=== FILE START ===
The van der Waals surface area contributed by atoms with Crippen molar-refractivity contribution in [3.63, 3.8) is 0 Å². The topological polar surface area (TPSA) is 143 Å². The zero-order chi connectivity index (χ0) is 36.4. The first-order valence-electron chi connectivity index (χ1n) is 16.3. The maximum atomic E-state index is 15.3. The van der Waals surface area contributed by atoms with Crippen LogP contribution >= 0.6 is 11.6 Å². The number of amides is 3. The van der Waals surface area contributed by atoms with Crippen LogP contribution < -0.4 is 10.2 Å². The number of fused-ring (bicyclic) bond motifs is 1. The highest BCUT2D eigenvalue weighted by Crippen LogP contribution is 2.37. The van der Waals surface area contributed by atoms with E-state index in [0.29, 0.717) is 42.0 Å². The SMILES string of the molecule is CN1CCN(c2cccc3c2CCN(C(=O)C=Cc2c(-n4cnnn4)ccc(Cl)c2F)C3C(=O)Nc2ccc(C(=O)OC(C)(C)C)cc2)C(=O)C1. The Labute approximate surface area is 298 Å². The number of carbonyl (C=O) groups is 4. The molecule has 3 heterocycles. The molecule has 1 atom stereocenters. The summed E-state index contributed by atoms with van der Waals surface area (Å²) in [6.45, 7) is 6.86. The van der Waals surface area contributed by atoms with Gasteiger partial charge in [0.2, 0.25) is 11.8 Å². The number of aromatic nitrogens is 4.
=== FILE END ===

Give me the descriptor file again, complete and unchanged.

The van der Waals surface area contributed by atoms with Crippen molar-refractivity contribution in [3.63, 3.8) is 0 Å². The topological polar surface area (TPSA) is 143 Å². The zero-order chi connectivity index (χ0) is 36.4. The first-order valence-electron chi connectivity index (χ1n) is 16.3. The maximum atomic E-state index is 15.3. The van der Waals surface area contributed by atoms with Crippen LogP contribution >= 0.6 is 11.6 Å². The number of amides is 3. The van der Waals surface area contributed by atoms with Crippen LogP contribution < -0.4 is 10.2 Å². The number of fused-ring (bicyclic) bond motifs is 1. The highest BCUT2D eigenvalue weighted by Crippen LogP contribution is 2.37. The van der Waals surface area contributed by atoms with E-state index in [0.29, 0.717) is 42.0 Å². The SMILES string of the molecule is CN1CCN(c2cccc3c2CCN(C(=O)C=Cc2c(-n4cnnn4)ccc(Cl)c2F)C3C(=O)Nc2ccc(C(=O)OC(C)(C)C)cc2)C(=O)C1. The Labute approximate surface area is 298 Å². The number of carbonyl (C=O) groups is 4. The molecule has 3 heterocycles. The molecule has 1 atom stereocenters. The summed E-state index contributed by atoms with van der Waals surface area (Å²) in [6.45, 7) is 6.86. The van der Waals surface area contributed by atoms with Gasteiger partial charge in [0.2, 0.25) is 11.8 Å². The number of aromatic nitrogens is 4.